Socially, the revolution led by Crown Prince Mohammed bin Salman has begun to bear fruit not only in expanding the cultural arts but, more importantly, the empowerment of Saudi women and youth, allowing the employment of their capabilities and the realization of their ambitions.
If the US wants the kingdom’s help in finding alternatives to Russian oil and gas to reduce its energy costs and thereby strip Russia of its strongest leverage card while also boosting the chances of victory for the president’s party in November’s midterm elections, then the White House must understand that nothing comes for free.
A pragmatic approach is necessary concerning political action, since costs must be borne. The cost here is not in the interest of the kingdom alone, but rather of the region as a whole, as well as the US itself.
SO, WHAT does the Kingdom of Saudi Arabia want? The answer is threefold. American support for Vision 2030; repeal of the US Justice Against Sponsors of Terrorism Act (JASTA), which is used to threaten Saudi Arabia as well as the protections sovereign countries currently enjoy; and the nullification of Rep. Ilhan Omar’s proposal to undermine the crown prince under the guise of human rights, and her efforts to block the proposed sale of 280 air-to-air missiles Saudi Arabia needs to defend itself against drone attacks by Yemen’s Houthi rebels.
Meanwhile, Riyadh is trying to create a stable and calm regional environment so that the persistent Iranian threat can be eliminated. The kingdom continues to conduct dialogue with its hostile neighbor.
What is important is that the American approach in dealing with Tehran does not lead to the failure of this dialogue. Another challenge is the Palestinian cause, which, when resolved, will provide the cornerstone of peace in the region. These are among the most important issues that must be addressed in the upcoming visit.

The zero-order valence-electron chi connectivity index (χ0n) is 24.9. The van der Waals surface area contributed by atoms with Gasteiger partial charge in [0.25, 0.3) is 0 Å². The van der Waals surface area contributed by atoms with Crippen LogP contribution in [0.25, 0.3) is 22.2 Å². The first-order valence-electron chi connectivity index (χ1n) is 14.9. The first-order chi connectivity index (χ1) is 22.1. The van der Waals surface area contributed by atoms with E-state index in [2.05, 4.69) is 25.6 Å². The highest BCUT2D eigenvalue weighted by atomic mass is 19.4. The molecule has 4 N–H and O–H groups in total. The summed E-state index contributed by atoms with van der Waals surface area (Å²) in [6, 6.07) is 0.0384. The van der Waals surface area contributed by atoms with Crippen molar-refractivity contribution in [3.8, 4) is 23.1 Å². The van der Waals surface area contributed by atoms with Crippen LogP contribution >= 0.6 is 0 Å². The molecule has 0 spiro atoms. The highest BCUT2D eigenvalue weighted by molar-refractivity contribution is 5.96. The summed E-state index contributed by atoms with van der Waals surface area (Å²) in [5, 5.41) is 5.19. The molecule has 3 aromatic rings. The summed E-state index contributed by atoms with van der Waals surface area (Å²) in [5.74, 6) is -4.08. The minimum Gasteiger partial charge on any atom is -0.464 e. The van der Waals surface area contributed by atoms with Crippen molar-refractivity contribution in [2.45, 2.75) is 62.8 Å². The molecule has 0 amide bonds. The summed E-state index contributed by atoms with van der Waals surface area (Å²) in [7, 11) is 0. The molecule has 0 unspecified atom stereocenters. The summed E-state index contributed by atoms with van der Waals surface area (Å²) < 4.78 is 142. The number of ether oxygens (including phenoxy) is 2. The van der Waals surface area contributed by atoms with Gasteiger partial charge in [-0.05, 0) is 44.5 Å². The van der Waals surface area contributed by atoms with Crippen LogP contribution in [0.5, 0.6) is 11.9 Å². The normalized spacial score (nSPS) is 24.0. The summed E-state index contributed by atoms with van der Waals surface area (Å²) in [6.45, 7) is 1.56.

The kingdom was able to achieve this diplomatic victory, so to speak, of a presidential visit not because of oil alone, but due to the high flexibility it showed in its positions regarding Russia’s war against Ukraine. Riyadh has proven to Biden, and all future American presidents, that it is a vital player and that its relationship with Washington should not be taken for granted. It is imperative that the kingdom maximize its gains, especially since the US is racing against time to maximize its gains from the kingdom.
Needless to say, the kingdom must prepare all regional issues, as the matter is not limited to energy and combating terrorism, the traditional areas of US-Saudi cooperation.
Things are different today. Biden and his administration are both ready and compelled to listen. Just as increasing oil production, Arab-Israeli relations, and the Palestinian issue will be discussed in the meeting between Saudi leaders and Biden, so should other issues, especially Syria, Iraq and Lebanon.
I focus here on the Syrian matter in particular, since most of the obstacles that impeded the normalization of Syria’s relations with its Arab neighbors were, directly or indirectly, linked to Washington’s position. This issue has many effects, such as containing Iranian influence in the Arab countries and consolidating the kingdom’s role as a reliable mediator capable of helping resolve the region’s crises.
THE RESULTS of the first phase of Biden’s visit to the region will be the criterion for the success of the next phases, the most important of which is the upcoming second summit meeting that will include the leaders of the Gulf Cooperation Council countries and other Arab countries such as Egypt, Jordan and Iraq. This historic restoration of a regional international event is expected to make a difference in the history of the region for decades to come.
Biden's visit: mess or success?
Having laid out all the issues that are expected to be discussed, it seems logical to ask: Can this summit provide satisfactory results for everyone in most, if not all, issues? In this case, can Biden’s visit be considered a success and have achieved its goals?
I believe Saudi Arabia will deal with Biden at the first summit, as will other Arab countries attending the second summit, with a “fool me once, shame on you; fool me twice, shame on me” viewpoint. Indeed, Arabs have been disappointed too many times when dealing with the West and the US since 1948.
In their relations with the West, Arabs suffered from having to always serve only the interests of one party, mostly the Americans. Therefore, I expect that the direct results of Biden’s visit will be much less than expected. It won’t be a complete failure, of course, yet its success will not be immediately noticeable.
Since I hold a middle position between pessimism and optimism, I believe that the visit’s media and diplomatic resonance will outweigh its practical results, which will depend on a radical change in the American administration’s attitude toward Arabs in general and Saudi Arabia in particular.